Enhance Your Portfolio with This Energy Stock
Jhumpa is a member of The Motley Fool Blog Network -- entries represent the personal opinion of the blogger and are not formally edited.
Everybody wants to invest in a good stock that is going to offer the best returns in both the near future and also long term. Energy stocks are lucrative choice for the investors given the fact that it is a limited resource with a huge global demand. ExxonMobil (NYSE: XOM), one of the world's largest companies in terms of both revenues and market capitalization engages in the exploration and production of crude oil and natural gas, and manufacture of petroleum products, as well as transportation and sale of crude oil, natural gas, and petroleum products. It is also the largest of the oil supermajors: BP (NYSE: BP), Chevron (NYSE: CVX), Royal Dutch Shell (NYSE: RDS-B), and ConocoPhillips (NYSE: COP).
ExxonMobil increased its exposure to natural gas a few years ago, while other companies have pulled back. As natural gas prices remain weak due to oversupply, it may adversely affect the profitability of the oil companies. However, demand is moving up as the fuel continues to replace coal as a source of electricity.
Recently, ExxonMobil signed an exchange agreement with Denbury Onshore, LLC to acquire 100 percent of Denbury's Bakken shale assets. This will increase ExxonMobil's holdings in the Bakken region by 50% to nearly 600,000 acres, giving the company a significant presence in one of the major U.S. growth areas for onshore oil production. So, ExxonMobil has a chance of a substantial upside here.
ExxonMobil is currently trading around 52-week highs of $92.50 per share. In the last ten years between 2002 and 2012, the share prices have climbed from $25.46 to $91.52. However, price gains have been lower than Chevron’s.
ExxonMobil continues to pay higher dividend amounts to its investors each year. Since 2001, the annualized dividend amount has been growing steadily at an average rate of 7% per year. Its current yield is decent at 2.47%, however lower than Chevron’s 3.1% yield. The company has a P/E ratio of 9.7, equal to the average energy industry P/E ratio and below the S&P 500 P/E ratio of 17.7.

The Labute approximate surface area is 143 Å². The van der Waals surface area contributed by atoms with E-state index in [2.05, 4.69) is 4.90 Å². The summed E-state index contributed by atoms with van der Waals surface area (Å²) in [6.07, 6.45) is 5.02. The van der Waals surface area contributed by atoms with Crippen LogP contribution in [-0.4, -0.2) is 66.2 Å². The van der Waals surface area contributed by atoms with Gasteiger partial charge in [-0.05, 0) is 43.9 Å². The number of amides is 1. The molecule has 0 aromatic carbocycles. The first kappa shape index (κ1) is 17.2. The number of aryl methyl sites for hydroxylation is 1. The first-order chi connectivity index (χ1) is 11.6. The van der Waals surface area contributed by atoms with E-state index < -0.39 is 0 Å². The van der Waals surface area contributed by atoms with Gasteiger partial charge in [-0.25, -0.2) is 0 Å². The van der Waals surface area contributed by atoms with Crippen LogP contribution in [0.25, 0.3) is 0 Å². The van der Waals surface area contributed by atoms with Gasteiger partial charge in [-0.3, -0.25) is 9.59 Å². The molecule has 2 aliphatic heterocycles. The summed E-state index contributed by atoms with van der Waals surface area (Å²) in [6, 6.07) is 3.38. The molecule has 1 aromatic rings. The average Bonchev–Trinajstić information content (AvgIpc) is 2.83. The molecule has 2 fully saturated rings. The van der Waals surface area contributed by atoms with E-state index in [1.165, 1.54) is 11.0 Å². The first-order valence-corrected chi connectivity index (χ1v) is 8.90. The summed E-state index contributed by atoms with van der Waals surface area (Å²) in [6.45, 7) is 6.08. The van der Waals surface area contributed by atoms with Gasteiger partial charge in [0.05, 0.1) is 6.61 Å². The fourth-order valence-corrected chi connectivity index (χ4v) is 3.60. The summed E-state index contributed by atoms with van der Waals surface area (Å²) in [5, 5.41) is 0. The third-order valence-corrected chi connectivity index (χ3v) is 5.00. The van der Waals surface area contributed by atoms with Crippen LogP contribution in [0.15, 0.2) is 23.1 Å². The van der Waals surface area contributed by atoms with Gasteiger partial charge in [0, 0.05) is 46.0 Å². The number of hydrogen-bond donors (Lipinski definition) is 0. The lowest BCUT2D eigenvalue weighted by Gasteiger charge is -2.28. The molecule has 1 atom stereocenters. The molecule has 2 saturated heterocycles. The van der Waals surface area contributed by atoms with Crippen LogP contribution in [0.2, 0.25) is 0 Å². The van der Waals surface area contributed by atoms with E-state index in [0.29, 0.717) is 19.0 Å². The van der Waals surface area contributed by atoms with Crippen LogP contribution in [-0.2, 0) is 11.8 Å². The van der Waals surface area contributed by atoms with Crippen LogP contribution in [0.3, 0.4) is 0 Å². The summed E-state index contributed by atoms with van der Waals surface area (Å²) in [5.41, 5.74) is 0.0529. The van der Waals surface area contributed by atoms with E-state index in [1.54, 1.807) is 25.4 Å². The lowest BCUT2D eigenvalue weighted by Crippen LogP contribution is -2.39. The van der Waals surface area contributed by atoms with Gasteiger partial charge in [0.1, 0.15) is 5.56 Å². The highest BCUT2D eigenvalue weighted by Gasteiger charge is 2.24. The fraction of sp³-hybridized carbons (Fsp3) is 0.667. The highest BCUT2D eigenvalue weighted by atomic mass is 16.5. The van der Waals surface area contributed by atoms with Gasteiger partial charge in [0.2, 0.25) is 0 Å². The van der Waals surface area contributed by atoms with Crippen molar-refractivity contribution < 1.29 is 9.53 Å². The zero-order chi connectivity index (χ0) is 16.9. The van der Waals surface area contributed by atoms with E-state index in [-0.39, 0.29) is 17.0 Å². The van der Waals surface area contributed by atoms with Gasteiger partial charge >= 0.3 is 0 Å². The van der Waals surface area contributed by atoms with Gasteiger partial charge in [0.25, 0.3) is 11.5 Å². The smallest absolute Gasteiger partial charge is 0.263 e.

The current EPS (ttm) of $9.49 outperforms that of the industry and its competitors BP, Shell and Conoco but is lower than Chevron's. Exxon can provide stable income, as its payout ratio increased to 21%, less than half the industry average. Also, Exxon is projected to grow its EPS by 8.2% over the next several years.
It looks like the peers are cheaper than ExxonMobil in terms of trailing P/E and they also pay higher dividend yields. Shell offers highest dividend yield of 5.3%. It and BP might actually be better buys if the dividend is a significant factor for investors. ExxonMobil should trade at higher earnings multiple due to its market positioning, and so it might otherwise be a good pick.
Exxon’s Q2 results reflect net income growth by 49.0% when compared to the same quarter one year prior, rising from $10.7 billion to $15.9 billion. However, the quarter earnings of $15.9 billion included a net gain of $7.5 billion associated with divestments and tax-related items. Excluding these items, second quarter earnings were $8.4 billion.
Exxon's debt-to-equity ratio is very low at 0.10 and is currently below that of the industry average, implying that there has been very successful management of debt levels.
The return on equity has improved slightly when compared to the same quarter one year prior. This can be construed as a modest strength in the organization. In comparison to other companies in the Oil, Gas & Consumable Fuels industry on the basis of return on equity, Exxon has underperformed in comparison with the industry average, but has greatly exceeded that of the S&P 500.
Exxon is a stable company with strong fundamentals given its sheer size and longevity in business, which has survived through many recessions in the past. The company's strengths can be seen in multiple areas, such as its solid stock price performance, compelling growth in net income, conservative management strategies, solid financial health with reasonable debt levels, attractive valuation levels and notable return on equity.
The company’s dividend is also decent at 2.47%. While other majors offer a higher dividend, Exxon Mobil's dividend is generally more stable, and is certainly generous, given that the firm as a whole is on a better footing than many of its peers.
I believe demand for natural gas will not be forever low and the gas prices will rebound in short or medium term. Investors will eventually see the natural gas benefit on Exxon’s stock prices if investment horizon is long. For me, ExxonMobil is a solid buy from a long term perspective.
jhumpasarkar has no positions in the stocks mentioned above. The Motley Fool owns shares of ExxonMobil. Motley Fool newsletter services recommend Chevron. Try any of our Foolish newsletter services free for 30 days. We Fools may not all hold the same opinions, but we all believe that considering a diverse range of insights makes us better investors. The Motley Fool has a disclosure policy.If you have questions about this post or the Fool’s blog network, click here for information.